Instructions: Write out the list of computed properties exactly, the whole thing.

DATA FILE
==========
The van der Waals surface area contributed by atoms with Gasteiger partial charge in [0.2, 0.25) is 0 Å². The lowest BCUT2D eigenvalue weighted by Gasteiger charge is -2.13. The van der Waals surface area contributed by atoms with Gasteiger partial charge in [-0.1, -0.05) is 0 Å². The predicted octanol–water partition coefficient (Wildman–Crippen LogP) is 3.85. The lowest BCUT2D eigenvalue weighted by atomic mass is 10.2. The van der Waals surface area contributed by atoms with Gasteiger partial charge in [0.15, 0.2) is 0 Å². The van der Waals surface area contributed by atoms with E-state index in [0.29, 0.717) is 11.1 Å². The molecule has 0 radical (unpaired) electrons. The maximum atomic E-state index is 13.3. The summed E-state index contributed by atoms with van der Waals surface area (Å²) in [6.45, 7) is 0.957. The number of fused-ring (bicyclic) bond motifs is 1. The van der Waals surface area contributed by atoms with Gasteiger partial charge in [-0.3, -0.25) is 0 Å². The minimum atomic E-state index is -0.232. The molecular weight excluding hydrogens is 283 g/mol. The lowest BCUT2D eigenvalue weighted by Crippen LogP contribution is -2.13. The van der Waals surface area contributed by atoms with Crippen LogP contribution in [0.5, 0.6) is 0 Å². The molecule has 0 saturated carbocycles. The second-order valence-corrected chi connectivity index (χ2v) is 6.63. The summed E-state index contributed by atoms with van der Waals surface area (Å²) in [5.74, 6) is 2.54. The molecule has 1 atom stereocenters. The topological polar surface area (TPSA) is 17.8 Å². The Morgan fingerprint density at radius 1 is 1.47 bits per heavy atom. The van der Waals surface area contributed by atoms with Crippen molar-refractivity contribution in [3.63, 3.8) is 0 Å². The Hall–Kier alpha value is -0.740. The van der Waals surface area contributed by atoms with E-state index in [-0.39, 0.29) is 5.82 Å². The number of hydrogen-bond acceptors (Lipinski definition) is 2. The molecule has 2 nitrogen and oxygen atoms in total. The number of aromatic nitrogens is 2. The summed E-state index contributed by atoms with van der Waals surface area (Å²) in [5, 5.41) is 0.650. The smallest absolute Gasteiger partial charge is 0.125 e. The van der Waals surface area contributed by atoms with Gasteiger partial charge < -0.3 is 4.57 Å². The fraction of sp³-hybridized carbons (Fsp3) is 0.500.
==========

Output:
The van der Waals surface area contributed by atoms with Gasteiger partial charge in [0.2, 0.25) is 0 Å². The lowest BCUT2D eigenvalue weighted by Gasteiger charge is -2.13. The van der Waals surface area contributed by atoms with Gasteiger partial charge in [-0.1, -0.05) is 0 Å². The predicted octanol–water partition coefficient (Wildman–Crippen LogP) is 3.85. The lowest BCUT2D eigenvalue weighted by atomic mass is 10.2. The van der Waals surface area contributed by atoms with Gasteiger partial charge in [0.15, 0.2) is 0 Å². The van der Waals surface area contributed by atoms with E-state index in [0.29, 0.717) is 11.1 Å². The molecule has 0 radical (unpaired) electrons. The maximum atomic E-state index is 13.3. The summed E-state index contributed by atoms with van der Waals surface area (Å²) in [6.45, 7) is 0.957. The number of fused-ring (bicyclic) bond motifs is 1. The van der Waals surface area contributed by atoms with Gasteiger partial charge in [-0.3, -0.25) is 0 Å². The minimum atomic E-state index is -0.232. The molecular weight excluding hydrogens is 283 g/mol. The lowest BCUT2D eigenvalue weighted by Crippen LogP contribution is -2.13. The van der Waals surface area contributed by atoms with Crippen LogP contribution in [0.5, 0.6) is 0 Å². The molecule has 0 saturated carbocycles. The second-order valence-corrected chi connectivity index (χ2v) is 6.63. The summed E-state index contributed by atoms with van der Waals surface area (Å²) in [5.74, 6) is 2.54. The molecule has 1 atom stereocenters. The topological polar surface area (TPSA) is 17.8 Å². The Morgan fingerprint density at radius 1 is 1.47 bits per heavy atom. The van der Waals surface area contributed by atoms with Crippen molar-refractivity contribution in [3.63, 3.8) is 0 Å². The Hall–Kier alpha value is -0.740. The van der Waals surface area contributed by atoms with E-state index in [-0.39, 0.29) is 5.82 Å². The number of hydrogen-bond acceptors (Lipinski definition) is 2. The molecule has 2 nitrogen and oxygen atoms in total. The number of aromatic nitrogens is 2. The summed E-state index contributed by atoms with van der Waals surface area (Å²) in [5, 5.41) is 0.650. The smallest absolute Gasteiger partial charge is 0.125 e. The van der Waals surface area contributed by atoms with Gasteiger partial charge < -0.3 is 4.57 Å². The fraction of sp³-hybridized carbons (Fsp3) is 0.500.